Furthermore, none of the Govt savings that are claimed, such as those from eliminating ghost teachers, fake ration card holders or fake students would be compromised if eKYC is stopped and replaced purely with verification or authentication.

Interestingly, UIDAI only did YES/NO verification and biometric authentication until couple of years ago or so. That was the right approach. UIDAI needs to switch back to it immediately. Further, it should restrict biometric authentication only to government agencies. UIDAI should not be an enabler in the replication of its data in private databases in India and abroad. Then it won't have to worry about profiling based on Aadhaar.

The SC bench hearing the Aadhaar case should focus on this insidious eKYC provision of the Aadhaar act. Surely, as Mr Chidambaram said, this is a bit like locking the door after the horses have bolted. Perhaps we can seek satisfaction in the fact that it will protect the privacy of babies who are born today!

Thursday, January 4, 2018

Tribune report on Data breach

The Tribune carried a news of UIDAI data breach:

This was followed by a clarification from UIDAI:

More information about the Aadhaar breach has come into the public domain subsequently. There are some clear facts that have emerged from everything that is known.

1) The UIDAI essentially admits that resident data (demographic and personal information, probably including photo, and not including fingerprint and iris data) has been accessed in an unauthorized manner. It is said that perhaps 1 lakh un-authorized users had accessed Aadhaar data. It also seems that the authorities had no idea this was happening until the reporter broke the story.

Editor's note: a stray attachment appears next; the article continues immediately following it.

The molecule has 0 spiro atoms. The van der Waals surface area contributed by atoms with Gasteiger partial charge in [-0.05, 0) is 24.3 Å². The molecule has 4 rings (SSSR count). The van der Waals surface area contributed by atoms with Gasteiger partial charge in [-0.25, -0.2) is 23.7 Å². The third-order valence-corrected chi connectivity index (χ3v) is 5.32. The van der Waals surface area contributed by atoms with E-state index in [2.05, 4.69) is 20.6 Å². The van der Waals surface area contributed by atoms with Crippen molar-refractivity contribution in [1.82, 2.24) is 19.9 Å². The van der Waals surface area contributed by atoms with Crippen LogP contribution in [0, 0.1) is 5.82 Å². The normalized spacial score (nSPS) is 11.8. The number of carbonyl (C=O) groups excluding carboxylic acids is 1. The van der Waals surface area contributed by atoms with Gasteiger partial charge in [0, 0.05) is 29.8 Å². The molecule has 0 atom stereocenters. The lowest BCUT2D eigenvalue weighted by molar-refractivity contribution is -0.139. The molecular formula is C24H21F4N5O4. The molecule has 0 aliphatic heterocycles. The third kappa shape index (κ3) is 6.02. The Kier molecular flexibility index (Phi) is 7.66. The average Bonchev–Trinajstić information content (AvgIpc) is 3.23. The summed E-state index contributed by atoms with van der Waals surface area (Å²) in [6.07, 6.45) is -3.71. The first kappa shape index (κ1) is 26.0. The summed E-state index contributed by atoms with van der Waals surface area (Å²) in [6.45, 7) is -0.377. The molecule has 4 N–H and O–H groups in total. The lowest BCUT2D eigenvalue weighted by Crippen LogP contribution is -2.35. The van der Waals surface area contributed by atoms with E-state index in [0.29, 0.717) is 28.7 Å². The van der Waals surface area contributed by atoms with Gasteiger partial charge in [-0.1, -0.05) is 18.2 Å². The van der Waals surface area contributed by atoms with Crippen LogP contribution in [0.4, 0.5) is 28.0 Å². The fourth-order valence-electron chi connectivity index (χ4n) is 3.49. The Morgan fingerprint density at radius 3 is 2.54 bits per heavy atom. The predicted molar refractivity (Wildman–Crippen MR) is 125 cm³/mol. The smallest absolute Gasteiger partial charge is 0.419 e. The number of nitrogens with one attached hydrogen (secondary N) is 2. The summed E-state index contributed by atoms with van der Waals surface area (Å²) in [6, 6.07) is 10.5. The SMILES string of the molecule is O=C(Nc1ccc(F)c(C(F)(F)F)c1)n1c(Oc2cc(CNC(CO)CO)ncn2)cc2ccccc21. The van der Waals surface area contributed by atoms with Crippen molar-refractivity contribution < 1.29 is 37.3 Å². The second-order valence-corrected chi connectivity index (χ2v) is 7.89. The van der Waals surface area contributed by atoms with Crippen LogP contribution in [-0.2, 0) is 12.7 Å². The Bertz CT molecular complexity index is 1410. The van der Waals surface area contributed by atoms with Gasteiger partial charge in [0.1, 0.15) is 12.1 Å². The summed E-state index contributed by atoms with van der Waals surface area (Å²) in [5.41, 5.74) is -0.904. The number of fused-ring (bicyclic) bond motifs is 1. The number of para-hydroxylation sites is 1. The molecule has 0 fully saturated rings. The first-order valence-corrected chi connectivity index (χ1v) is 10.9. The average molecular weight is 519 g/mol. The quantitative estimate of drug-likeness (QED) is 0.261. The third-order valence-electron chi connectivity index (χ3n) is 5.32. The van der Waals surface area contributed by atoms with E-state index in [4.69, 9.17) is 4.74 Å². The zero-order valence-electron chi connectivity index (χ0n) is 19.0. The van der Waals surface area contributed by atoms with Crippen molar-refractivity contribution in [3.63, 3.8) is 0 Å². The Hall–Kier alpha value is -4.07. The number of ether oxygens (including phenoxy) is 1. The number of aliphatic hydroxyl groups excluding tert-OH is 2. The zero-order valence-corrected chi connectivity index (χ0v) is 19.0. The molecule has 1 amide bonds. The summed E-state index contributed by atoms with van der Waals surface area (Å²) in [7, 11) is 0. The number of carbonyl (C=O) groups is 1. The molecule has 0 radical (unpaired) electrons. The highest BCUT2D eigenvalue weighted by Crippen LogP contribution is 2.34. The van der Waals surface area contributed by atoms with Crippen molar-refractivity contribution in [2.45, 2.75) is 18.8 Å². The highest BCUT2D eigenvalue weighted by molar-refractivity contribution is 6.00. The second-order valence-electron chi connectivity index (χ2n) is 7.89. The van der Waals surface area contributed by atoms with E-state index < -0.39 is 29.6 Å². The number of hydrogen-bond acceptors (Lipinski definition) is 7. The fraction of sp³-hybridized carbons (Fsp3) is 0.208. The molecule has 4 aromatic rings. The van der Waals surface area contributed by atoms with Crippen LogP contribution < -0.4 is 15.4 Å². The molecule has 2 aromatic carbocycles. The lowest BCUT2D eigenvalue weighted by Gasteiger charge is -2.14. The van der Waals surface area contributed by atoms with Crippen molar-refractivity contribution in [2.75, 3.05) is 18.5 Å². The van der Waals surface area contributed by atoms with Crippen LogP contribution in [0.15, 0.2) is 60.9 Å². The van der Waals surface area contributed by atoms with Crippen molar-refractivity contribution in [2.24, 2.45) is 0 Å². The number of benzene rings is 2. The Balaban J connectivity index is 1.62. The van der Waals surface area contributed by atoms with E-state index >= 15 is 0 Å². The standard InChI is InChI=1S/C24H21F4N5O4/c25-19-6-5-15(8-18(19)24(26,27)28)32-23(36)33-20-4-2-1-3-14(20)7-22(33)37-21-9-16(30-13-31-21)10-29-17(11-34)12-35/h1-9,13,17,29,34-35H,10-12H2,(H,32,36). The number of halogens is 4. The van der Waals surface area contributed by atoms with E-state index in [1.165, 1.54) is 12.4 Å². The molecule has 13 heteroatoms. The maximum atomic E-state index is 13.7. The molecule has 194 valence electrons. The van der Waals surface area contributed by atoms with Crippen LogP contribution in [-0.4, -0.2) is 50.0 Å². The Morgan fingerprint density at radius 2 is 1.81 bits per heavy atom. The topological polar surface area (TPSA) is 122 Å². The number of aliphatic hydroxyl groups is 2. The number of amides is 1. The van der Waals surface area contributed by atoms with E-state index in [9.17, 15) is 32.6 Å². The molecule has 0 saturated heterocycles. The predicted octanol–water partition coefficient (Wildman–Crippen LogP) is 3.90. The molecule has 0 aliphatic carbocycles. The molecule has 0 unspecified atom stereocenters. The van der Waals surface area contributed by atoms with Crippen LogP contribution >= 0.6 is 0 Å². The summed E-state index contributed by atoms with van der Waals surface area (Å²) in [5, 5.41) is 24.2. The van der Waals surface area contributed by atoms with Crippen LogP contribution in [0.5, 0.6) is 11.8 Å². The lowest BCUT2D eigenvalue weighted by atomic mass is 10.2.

2) The breach of demographic information is a serious matter. Consider for a moment - if intelligence agencies of  foreign countries have access to this information, they can look up the residential address of any officer in Indian security forces. Less ominously, mischief-makers and marketeers can create targeted databases of individuals with particular characteristics within a PIN code.

3) Had the Aadhaar system restricted itself to YES / NO verification (as it correctly did when it was conceived), none of this would have happened. Unfortunately, after the NDA Govt took office, private entities were permitted to access and obtain Aadhaar information (via what is called eKYC). eKYC has permitted many private entities to essentially replicate large sections of Aadhaar database in private databases over which no one can exercise control.

4) Any corrective action at this time is akin to bolting the door after the horses have fled. While the SC continues to debate and hear "privacy" related cases, the reality of the situation is that much of the information has already been compromised and the genie cannot be put back in the bottle.

(This post was modified in light of information available after the initial Tribune story.)